School administrators are encouraging students to take the ACT, Jones said, which officials believe is a better evaluation of student knowledge than the SAT. The ACT is now accepted by all Virginia colleges, he said.

Jones suggested that restoring funding to allow all ninth- and tenth-graders to take the PSAT could help boost SAT and ACT scores (by providing students with exposure in advance) and that adding funding for prep courses for students – or training sessions for teachers – also would be helpful.

School Board members asked Jones to return next month with a "wish-list" of several items that they might consider adding to the 2012-13 fiscal year budget.
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As part of the Shirley subdivision, the land had been divided into 14 lots in 1924, but had remained mostly undisturbed through the decades. In 2012, however, developers proposed building 40 modular houses on roughly 6.5 acres, clear-cutting the forest there and creating a highly dense neighborhood tucked into a dead end. > Read more.

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The governor’s position is one of great power and influence, as the current officeholder, Terry McAuliffe, has demonstrated by breaking the record for most vetoes in Virginia history.

However, during the last gubernatorial race in 2014, the voter turnout was less than 42 percent, compared with 72 percent during last year’s presidential election. > Read more.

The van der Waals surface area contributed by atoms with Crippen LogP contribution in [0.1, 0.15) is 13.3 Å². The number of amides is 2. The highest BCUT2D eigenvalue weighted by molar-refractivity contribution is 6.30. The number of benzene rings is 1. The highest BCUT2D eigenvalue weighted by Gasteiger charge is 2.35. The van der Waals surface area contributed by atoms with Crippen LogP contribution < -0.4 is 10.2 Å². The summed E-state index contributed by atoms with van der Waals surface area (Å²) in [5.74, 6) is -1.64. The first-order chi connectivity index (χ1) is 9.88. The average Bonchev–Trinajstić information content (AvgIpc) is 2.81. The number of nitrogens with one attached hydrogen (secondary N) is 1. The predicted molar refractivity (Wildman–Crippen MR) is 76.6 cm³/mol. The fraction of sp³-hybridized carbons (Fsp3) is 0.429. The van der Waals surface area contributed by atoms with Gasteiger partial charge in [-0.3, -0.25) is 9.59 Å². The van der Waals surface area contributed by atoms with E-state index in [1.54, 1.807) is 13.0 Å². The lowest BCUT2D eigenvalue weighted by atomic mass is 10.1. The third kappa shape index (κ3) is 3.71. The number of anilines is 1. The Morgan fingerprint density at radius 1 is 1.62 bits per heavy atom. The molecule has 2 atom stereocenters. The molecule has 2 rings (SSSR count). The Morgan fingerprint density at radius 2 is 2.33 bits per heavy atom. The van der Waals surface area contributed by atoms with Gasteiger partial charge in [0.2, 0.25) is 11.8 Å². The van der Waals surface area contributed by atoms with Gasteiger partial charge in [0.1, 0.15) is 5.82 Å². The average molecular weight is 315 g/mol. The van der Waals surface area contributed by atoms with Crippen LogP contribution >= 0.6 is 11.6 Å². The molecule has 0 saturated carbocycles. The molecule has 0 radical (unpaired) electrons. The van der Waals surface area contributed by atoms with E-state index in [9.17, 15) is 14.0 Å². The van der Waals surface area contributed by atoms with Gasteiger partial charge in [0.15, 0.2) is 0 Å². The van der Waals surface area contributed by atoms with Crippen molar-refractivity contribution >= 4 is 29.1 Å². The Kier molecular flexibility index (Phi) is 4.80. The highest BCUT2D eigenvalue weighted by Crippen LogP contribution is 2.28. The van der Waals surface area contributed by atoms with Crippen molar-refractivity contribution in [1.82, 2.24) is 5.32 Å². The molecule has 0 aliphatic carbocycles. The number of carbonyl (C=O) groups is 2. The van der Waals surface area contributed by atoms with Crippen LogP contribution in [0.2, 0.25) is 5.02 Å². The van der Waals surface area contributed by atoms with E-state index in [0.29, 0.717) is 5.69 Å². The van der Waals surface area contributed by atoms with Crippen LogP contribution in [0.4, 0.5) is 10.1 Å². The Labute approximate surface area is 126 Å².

RISC to address reading, childhood trauma, job training at assembly

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Henrico to begin update of zoning, subdivision ordinances April 26


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HCPS to present three-day ARTS Festival, beginning April 21


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Friday night at 7:30 p.m. the Center for the Arts at Henrico High School will hold the first of two weekend performances of its Musical Theatre Showcase, a selection of musical numbers performed by Center for the Arts students. > Read more.
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Villa’s Flagler Housing wins national NAEH award


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NAEH annually recognizes proven programs and significant achievements in ending child and family homelessness.

Flagler completed its transition from an on-campus shelter to the community-based model of rapid rehousing in 2013, and it was one of the nation's first rapid re-housing service providers to be certified by NAEH. > Read more.

RIR’s Christmas tree lighting rescheduled for Dec. 12


Richmond International Raceway's 13th annual Community Christmas tree lighting has been rescheduled from Dec. 6 to Monday, Dec. 12, at 6:30 p.m., due to inclement weather expected on the original date.

Entertainment Dec. 12 will be provided by the Laburnum Elementary School choir and the Henrico High School Mighty Marching Warriors band. Tree decorations crafted by students from Laburnum Elementary School and L. Douglas Wilder Middle School will be on display. Hot chocolate and cookies will be supplied by the Henrico High School football boosters. > Read more.
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The Young Life 5K will start at 10:30 a.m. at 4860 Cox Rd. All entry fees and donations provide financial assistance to students wishing to attend Young Life camp this summer. Young Life is a Christian organization for youth that has a presence in every high school and college in the West End. For details, visit http://www.ylwestend.younglife.org. Full text